This fact of economics gets played out daily in products with both long and short shelf lives. Waste is an essential aspect of a free market and profit based economy.

Often times like in the example of the bananas the amount of the old product put on sale at a low price will be small to protect the profits of the new stock of the product. If everyone is buying the older bananas at the discount rate, than the new bananas offering the highest profit margin would not sell. This would cause the new bananas to not sell until they got riper and continue the chain of lower profit sales.

Likewise if the new unsold 06 cars were sold at a huge discount while the new 07 cars hit the market, it could hurt the sales of the new 07 cars which have the higher profit margin.

Now I’m not saying that these dynamics occur in every situation or that there are some people who will only buy the newest greenest bananas no matter what the price, yet it would be foolish to imagine that what was here described doesn’t play a major role in the excessive waste production of our society.

In tomorrow’s post I will give one last attempt at trying to demonstrate how our economic system is dependent on waste.

I hope that you all don’t view this discussion as a “waste” of time.

Guido

Ecology and Economics and Social Issues16 Jun 2007 04:59 pm

Before reading this it might be good to read yesterday’s post.

So why did the Ecological movement return as a recycling issue? And what is the net benefit to the environment obtained by recycling?

First it is important to realize that recycling quickly grew into a major industry. In other words recycling exists because it is a business, a lucrative business.

Like any industry it’s success depends on increasing profits. If you look at the statistics you’ll see that recycling has not decreased the amount of trash we generate, in fact, the amount of waste has skyrocketed since the advent of the recycling industry.

The ecological movement went underground until it found a way to become profitable, to become economically viable. Once altered enough to generate substantial profits it became the PR darling of many ambitious fledging businesses. This is not to imply that all of the participants in the recycling industry are greedy or inhumane, it only points out the realities of succeeding in a profit based economy.

A relatively small amount of waste material is recycled. Even if the percentage of waste being recycled were to substantially increase, it still would not mean that our society was becoming more efficient.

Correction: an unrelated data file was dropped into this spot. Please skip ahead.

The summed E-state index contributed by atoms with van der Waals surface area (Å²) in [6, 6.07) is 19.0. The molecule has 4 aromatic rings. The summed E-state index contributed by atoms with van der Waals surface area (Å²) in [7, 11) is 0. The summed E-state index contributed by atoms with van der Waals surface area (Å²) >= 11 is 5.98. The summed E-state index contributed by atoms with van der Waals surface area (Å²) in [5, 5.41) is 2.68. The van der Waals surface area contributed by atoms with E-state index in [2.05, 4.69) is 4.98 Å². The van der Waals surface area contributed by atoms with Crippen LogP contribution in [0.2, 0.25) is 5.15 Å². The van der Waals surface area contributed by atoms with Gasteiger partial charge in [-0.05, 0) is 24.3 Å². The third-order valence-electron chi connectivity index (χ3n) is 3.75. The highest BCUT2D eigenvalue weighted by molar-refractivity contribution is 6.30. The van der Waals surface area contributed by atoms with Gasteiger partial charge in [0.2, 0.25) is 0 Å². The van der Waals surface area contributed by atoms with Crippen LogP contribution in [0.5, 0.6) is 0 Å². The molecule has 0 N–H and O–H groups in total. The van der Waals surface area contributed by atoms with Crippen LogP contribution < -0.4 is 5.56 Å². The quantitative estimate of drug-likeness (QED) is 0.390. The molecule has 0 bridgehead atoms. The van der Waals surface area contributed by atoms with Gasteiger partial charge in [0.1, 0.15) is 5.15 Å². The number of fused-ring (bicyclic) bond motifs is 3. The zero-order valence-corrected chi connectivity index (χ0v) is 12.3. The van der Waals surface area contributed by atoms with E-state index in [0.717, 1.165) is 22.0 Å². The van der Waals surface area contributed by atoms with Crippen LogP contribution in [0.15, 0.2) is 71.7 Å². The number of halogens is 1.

If we were to become more efficient the first industry to go bankrupt would be the recycling businesses. Their success currently depends on increasing amounts of trash and of waste. They are totally dependent on our society producing escalating amounts of waste.

Without increases in waste they would lack the growth needed to increase their profits and sustain their existence.

True ecological efficiency would strip the industry of a sustainable profit margin.

Lets take a look at the use of milk, water and soda containers as an example of how a truly ecological system would work. In our current system recyclable plastic containers are produced and sold to beverage companies to place their beverages in. The production of these containers is in itself harmful to the environment both in energy used to produce the plastic, transportation of the bottles to beverage companies, and the toxic waste produced in the manufacturing process in making the plastic.

The bottles once used are available to be recycled. Yet, the bulk of the recycled plastic bottles aren’t used as plastic bottles. So an endless stream of plastic bottles need to be produced. The process of making ex-plastic bottles into new plastic bottles would still entail more energy, pollution and toxic waste to be generated.

Yet, in every step of the recycling process profit is made by someone in the chain, and costs are passed on to the next person (business) in the chain.

So, what would an ecological friendly recycling system look like in the beverage industry?

Instead of plastic we could use bottles. The bottles would need to be sterilized, but that could easily be taken care of somewhere in the chain. One option would be for the supermarkets to have conveyor belts which would sterilize the bottles before you filled the bottles with the beverage of your choice. The beverages could be dispensed into the the sterilized containers by a tap much like you use to get your drinks at a fast food restaurant.